This summer, I attended a field camp course with the South Dakota School of Mines and Technology (SDSMT) entitled “Depositional Systems of Western California.” The course focused on the nature of submarine sedimentary deposits, with particular emphasis on submarine canyon formation. We spent the first week at Point Lobos State Natural Reserve, where we were tasked with mapping and examining the stratigraphic cyclicity of sedimentary units, structures, and bedforms in the Paleocene Carmelo Formation. Two competing hypotheses have been used to model the conditions of deposition within this formation. The first suggests a prolonged period of mass transport leading to repeated layers of sandstone, mudstone, and shale. The second claims a shorter time frame of deposition and proposes that thrust faulting within the formation is leading to an overestimation of total formation thickness. Using our maps and observations, we took the time to put forth our own models that either critiqued or reinforced the two provided hypotheses. This approach to studying sedimentary stratigraphy required that we create a small research project and proposal from start to finish—a practice rarely implemented in classroom settings.
What did receiving the J. David Lowell Field Camp Scholarship mean to you?
When I applied for a field camp, I had just taken a job as a technician in a university research lab. As a recent college graduate, taking time from work for a $3,000 field course was a daunting endeavor. I had just started learning to manage my finances and live independently, all the while still hoping to get the field camp experience I never had in undergraduate due to COVID. The J. David Lowell Field Camp Scholarship relieved so much of this burden by providing me with funding to pay for a majority of the camp tuition fees. Moreover, I received a free Brunton compass, a very versatile (and expensive!) tool that was required for my field course. I felt very supported by the GSA Foundation and am so grateful for all that they contributed to my invaluable field camp experience.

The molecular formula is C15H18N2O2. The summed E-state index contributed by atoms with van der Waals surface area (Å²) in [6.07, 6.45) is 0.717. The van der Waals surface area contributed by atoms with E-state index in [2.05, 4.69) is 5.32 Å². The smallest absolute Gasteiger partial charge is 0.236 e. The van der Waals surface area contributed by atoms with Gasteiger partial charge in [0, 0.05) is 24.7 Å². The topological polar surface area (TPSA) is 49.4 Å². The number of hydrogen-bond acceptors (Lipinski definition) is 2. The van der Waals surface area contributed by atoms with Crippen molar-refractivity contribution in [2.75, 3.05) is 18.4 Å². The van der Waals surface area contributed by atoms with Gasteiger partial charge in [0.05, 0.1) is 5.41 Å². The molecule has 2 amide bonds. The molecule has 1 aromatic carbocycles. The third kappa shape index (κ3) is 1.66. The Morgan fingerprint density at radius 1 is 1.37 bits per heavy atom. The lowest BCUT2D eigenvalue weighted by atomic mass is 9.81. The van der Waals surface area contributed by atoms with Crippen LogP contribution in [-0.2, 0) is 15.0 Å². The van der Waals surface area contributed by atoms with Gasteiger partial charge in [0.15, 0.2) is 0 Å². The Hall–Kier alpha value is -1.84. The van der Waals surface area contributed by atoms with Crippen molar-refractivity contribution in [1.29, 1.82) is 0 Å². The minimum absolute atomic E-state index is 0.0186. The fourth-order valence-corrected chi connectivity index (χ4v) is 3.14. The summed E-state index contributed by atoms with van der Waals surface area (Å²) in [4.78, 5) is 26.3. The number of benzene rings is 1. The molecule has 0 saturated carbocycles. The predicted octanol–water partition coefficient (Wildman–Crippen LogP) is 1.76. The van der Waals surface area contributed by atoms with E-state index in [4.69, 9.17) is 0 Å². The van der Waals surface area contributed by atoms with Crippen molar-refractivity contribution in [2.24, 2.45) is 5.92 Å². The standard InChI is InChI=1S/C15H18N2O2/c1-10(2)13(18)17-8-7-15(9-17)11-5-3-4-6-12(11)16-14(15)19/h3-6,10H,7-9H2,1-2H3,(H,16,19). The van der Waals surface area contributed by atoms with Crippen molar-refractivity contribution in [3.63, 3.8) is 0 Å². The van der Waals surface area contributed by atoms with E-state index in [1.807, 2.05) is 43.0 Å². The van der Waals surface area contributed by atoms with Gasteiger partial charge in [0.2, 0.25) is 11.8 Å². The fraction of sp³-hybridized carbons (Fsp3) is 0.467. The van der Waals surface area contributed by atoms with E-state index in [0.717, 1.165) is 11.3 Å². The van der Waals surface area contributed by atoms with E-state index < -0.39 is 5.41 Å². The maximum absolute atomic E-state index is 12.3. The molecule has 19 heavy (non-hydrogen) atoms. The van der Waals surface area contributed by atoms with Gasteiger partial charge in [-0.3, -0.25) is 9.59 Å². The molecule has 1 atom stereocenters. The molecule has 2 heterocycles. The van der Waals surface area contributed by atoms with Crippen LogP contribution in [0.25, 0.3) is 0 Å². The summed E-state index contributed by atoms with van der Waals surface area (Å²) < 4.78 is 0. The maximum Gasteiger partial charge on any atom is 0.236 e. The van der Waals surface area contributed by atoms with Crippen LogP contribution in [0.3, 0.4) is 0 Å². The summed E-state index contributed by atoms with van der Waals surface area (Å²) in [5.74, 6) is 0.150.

What did that experience teach you about geosciences, yourself, and your future career?
Like many geologists in my year, courses like sedimentary stratigraphy were only offered virtually. In this field camp, I got to explore shallow and deep marine stratigraphy in extensive detail and learn about all the nuances that exist in this unique field of study. Moreover, my professor’s background was in the oil industry, and we had the chance to learn about the fascinating connections between these marine deposits and the energy source that we all, often obliviously, thrive on. I attended a research university for undergrad where geoscience career paths in the private sector were rarely discussed. With this program, however, I had a chance to learn from someone with direct knowledge on the nature of industry-based geology careers and get advice on navigating job opportunities in both the private and public sectors. At the end of the course, our professor even took us on a tour of his alma mater, Stanford, to see their Earth Science building where we got to meet his old advisor. We gained insight into the graduate school process and learned about all the amazing research opportunities that lie ahead of us as geoscientists. These connections and lessons were invaluable, and I plan to take them into account during my own graduate school application process this coming fall.